Title. Double click me.
There is the suggestion of—not a faded but—a fading quality to Mohd Azlan’s color photographs, as though his subjects have been neutralized, vitiated of intention, captured in their utmost essence; at the same time, his colors are so evocatively rich and intense as to be indelible. This ethereal quality remains both poignant and palpable.
"For the spell is older than the tale. For the tale is older than the record."
— Marina Tsvetaeva
The images beckon we return home after we have strayed too far on a pale afternoon. It’s almost a question of having been abandoned, forsaken, by one’s own impulses. If one could set these images to music, that is, if one could determine an appropriately suitable mood or tone, would these images, imprinted on our retinas, correspond to a fugue, or a dirge? Suspended between the edges of his 120mm-format viewfinder, their selection and culling from time is as consequential as it is deniable. Repose and dislocation precede whatever language or emotion, sound or reverberation, they might evoke organically.
The East Has Begun to Resemble the West
The series opens with a tattered Malaysian flag (no, it’s not an American flag) that has feebly wrapped itself around a vine-laden tree. Or is it the tree that is forcing its way upward and through the banner’s already fraying edges, as if in rebellion? What is the inverse of a fairytale?
Azlan searches—hunts, one could even say—for signs, whenever he wades into those mysterious zones of light, somewhat apprehensively at first perhaps, yet breathlessly aware of glimmers that might seduce his senses, and draw him further.
Title. Double click me.
All images © 2016-2021 Mohd Azlan Mohd Latib Click on images to expand
Title. Double click me.
The images bristle with an ironic wistfulness that is sometimes attached to colorful trinkets in a gift shop and, yet, are also drenched in the gravitas of looming monuments or even monoliths. Both of these aspects could be easily sensed by any curious child capable of projecting such scenes onto an imagined future. And while this perception is mostly conjecture, and wholly subjective, there is at least something to it in that the waif has begun to discard a fairytale-like interpretation of childhood in exchange for a harsher, wilder assessment of a forgotten but, ultimately, rediscovered reality, with fresh eyes—perhaps with the wide-eyed blankness of an uncomprehending beast lumbering through an abandoned wasteland beyond a city’s limits. Though, perhaps, the place is not as bad as we fear.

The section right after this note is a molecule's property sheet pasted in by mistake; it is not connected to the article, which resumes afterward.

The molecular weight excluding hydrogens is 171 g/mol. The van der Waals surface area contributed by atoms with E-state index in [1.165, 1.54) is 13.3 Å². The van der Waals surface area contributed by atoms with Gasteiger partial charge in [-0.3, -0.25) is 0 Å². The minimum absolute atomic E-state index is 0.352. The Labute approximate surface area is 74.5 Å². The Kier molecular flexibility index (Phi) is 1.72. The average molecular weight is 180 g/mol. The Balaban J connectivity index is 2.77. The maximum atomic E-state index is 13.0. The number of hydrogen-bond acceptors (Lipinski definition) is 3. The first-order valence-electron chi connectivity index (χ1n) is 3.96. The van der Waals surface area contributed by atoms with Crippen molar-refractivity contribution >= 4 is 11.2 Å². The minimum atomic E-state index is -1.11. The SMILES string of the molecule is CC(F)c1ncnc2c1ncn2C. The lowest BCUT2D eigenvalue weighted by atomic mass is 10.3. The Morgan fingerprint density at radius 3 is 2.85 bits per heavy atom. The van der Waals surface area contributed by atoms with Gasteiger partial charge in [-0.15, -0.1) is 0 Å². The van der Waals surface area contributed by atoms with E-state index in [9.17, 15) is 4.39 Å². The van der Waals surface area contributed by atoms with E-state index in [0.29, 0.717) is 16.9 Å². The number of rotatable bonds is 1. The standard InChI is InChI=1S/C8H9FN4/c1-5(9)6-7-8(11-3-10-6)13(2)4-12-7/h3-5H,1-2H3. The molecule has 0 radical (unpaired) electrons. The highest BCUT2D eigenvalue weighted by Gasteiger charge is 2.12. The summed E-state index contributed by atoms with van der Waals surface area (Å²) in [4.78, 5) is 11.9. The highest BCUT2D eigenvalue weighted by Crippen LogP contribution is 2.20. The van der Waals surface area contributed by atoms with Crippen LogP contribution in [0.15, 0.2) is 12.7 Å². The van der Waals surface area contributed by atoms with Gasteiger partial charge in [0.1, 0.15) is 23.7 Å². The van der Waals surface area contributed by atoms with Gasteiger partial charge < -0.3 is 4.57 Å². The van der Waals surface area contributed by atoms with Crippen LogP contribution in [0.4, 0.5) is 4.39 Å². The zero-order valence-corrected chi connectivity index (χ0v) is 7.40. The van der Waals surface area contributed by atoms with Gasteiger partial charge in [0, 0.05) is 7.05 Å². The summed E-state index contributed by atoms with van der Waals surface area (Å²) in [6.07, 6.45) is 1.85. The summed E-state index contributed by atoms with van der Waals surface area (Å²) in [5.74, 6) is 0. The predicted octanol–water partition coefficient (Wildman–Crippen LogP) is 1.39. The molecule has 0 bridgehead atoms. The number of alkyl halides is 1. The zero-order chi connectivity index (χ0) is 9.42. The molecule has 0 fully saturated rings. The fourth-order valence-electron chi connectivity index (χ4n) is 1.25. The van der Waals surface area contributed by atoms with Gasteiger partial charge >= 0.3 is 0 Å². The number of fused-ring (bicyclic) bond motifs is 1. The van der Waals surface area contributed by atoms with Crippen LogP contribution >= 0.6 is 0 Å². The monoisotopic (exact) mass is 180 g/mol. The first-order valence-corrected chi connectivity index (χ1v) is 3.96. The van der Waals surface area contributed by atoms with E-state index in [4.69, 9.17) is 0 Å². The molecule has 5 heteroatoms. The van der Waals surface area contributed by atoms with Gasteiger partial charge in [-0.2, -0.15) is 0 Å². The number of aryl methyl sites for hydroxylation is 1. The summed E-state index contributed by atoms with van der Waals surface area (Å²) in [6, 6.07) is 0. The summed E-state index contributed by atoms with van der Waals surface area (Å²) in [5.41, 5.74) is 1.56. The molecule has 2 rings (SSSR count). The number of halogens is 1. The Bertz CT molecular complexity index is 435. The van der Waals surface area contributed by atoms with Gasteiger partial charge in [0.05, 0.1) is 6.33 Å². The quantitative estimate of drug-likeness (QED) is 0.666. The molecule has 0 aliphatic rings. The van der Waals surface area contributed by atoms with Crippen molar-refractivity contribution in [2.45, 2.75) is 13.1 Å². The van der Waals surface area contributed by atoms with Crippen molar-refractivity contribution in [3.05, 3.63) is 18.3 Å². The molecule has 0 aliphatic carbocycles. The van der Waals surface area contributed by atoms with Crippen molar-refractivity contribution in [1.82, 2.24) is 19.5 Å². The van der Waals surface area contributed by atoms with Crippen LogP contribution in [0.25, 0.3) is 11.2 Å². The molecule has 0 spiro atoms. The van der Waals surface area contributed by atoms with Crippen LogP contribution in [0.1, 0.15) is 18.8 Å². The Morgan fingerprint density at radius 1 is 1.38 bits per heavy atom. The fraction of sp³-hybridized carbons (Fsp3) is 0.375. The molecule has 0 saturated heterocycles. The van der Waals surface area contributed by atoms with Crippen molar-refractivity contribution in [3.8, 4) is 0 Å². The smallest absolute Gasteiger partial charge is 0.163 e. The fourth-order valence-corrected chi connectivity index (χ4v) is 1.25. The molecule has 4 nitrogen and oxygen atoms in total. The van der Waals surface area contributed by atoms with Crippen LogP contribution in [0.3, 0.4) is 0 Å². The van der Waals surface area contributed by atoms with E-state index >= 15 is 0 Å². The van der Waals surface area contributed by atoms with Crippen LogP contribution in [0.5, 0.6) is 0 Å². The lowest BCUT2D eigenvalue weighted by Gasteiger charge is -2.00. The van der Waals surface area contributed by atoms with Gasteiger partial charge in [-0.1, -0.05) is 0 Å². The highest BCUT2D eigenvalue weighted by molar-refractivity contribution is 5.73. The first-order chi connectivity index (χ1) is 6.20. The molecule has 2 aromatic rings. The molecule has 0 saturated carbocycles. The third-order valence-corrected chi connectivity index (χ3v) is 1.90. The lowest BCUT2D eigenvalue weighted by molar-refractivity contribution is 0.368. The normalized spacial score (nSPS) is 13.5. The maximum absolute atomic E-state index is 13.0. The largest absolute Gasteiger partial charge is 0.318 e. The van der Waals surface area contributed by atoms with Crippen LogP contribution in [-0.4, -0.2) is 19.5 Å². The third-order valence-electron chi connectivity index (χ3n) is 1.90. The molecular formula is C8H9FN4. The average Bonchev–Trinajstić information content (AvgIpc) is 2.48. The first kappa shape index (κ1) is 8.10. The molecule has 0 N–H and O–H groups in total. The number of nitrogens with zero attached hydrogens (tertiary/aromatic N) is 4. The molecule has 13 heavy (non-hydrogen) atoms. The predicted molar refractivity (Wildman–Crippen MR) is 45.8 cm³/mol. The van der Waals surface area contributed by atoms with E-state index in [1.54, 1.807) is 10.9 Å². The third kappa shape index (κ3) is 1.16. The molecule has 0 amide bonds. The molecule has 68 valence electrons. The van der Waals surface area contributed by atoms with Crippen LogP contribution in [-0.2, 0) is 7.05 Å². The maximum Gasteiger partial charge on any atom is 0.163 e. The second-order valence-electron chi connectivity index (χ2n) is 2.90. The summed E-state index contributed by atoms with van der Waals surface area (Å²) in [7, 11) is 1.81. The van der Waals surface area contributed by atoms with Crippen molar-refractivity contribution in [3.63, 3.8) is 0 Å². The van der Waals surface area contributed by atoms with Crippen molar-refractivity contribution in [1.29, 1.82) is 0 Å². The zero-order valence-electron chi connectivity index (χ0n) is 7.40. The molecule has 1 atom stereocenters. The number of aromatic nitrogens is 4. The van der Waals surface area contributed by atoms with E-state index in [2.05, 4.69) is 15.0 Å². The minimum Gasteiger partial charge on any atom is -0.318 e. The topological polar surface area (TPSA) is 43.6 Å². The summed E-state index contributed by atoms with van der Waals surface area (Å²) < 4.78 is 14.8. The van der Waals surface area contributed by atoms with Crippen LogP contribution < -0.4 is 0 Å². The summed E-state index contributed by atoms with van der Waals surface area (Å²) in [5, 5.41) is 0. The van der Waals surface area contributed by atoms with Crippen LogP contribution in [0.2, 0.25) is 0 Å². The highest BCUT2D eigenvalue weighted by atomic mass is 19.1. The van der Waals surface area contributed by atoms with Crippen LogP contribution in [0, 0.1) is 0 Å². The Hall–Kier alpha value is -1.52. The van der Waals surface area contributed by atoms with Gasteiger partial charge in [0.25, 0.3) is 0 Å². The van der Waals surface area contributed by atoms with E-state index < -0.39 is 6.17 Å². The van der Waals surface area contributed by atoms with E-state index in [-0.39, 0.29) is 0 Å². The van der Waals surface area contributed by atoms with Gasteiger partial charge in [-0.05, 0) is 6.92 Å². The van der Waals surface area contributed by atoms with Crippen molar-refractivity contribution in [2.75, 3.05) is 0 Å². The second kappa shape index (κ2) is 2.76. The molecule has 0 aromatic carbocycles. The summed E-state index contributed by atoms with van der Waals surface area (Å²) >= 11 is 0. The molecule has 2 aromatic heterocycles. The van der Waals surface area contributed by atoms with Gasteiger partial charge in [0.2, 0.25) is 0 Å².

The Future is Female
The trope has become a common enough meme, one that reveals an intention for an era. Though it was the American poet, Adrienne Rich, writing from a time and place of deep and expanding social awareness within the empire’s borders, during the tumultuous Vietnam-Civil Rights era, who intimated the artist’s “sense of purpose” most clearly and accurately in her famous poem, ‘Diving Into The Wreck.’
"First having read the book of myths,
and loaded the camera,
and checked the edge of the knife blade,
I put on
the body armour of black rubber
the absurd flippers,
the grave and awkward mask.
I am having to do this
not like Cousteau with his
aboard the sun-flooded schooner
but here alone
"I go down
Rung after rung and still
the oxygen immerses me
the blue light,
the clear atoms
of our human air.
I go down.
My flippers cripple me,
I crawl like an insect down the ladder
and there is no one
to tell me when the ocean
Rich showed that we will always lose our way—and, indeed, need to—forever caught as we are in the maelstrom and myth of human progress. We might forsake our original intention in order to simply behold our experience and, in the beholding, discover not only some lost tangential purpose or meaning, but rediscover our innate capacity to simply be, in replete surrender to, but also in sync with, our surroundings—just as sages, shamans, prophets, prognosticators and oracles of indigenous (and even contemporary) cultures have always said would be there awaiting us, if we dare allow ourselves to be encircled by the mystery of it.
The anthropologist, Claude Lévi-Strauss, wrote regretfully about the nearby Pacific islands (not far from the Southeast Asian mainland) in Tristes Tropiques:
"Now that the Polynesian islands have been smothered in concrete and turned into aircraft carriers solidly anchored in the southern seas, when the whole of Asia is beginning to look like a dingy suburb, when shanty-towns are spreading across Africa, when civil and military aircraft blight the primeval innocence of the American and Melanesian forests even before destroying their virginity, what else can the so-called escapism of traveling do than confront us with the more unfortunate aspects of our history?"
Rich was just as adventurous in the pursuit of her vision, though neither aggressively like a geographer or conquistador, nor despairingly (like Lévi-Strauss), and, therefore, was as optimistic as was filmmaker Agnes Varda nearly thirty years later when she made her revelatory documentary, The Gleaners and I. "Gleaners" not only deepened Varga's own understanding of what it means to glean, that is, to salvage lost or forsaken objects (like sifting through a pile of discarded potatoes leftover from the season's harvest inevitably to rot), but, in a broader sense, reclaim those lost aspects of ourselves and others, or, for that matter, discover her own active role as an unwitting (when not happily complicit) modern-day gleaner of transitory persons, figures, presences, memories, landscapes, cast-off ideas, relics, myths, experiences, as well as unresolved questions of history and culture, by way of "cinécriture." Ironically, the 2000 film about retrieval ushered in a new, and fraught, millennium.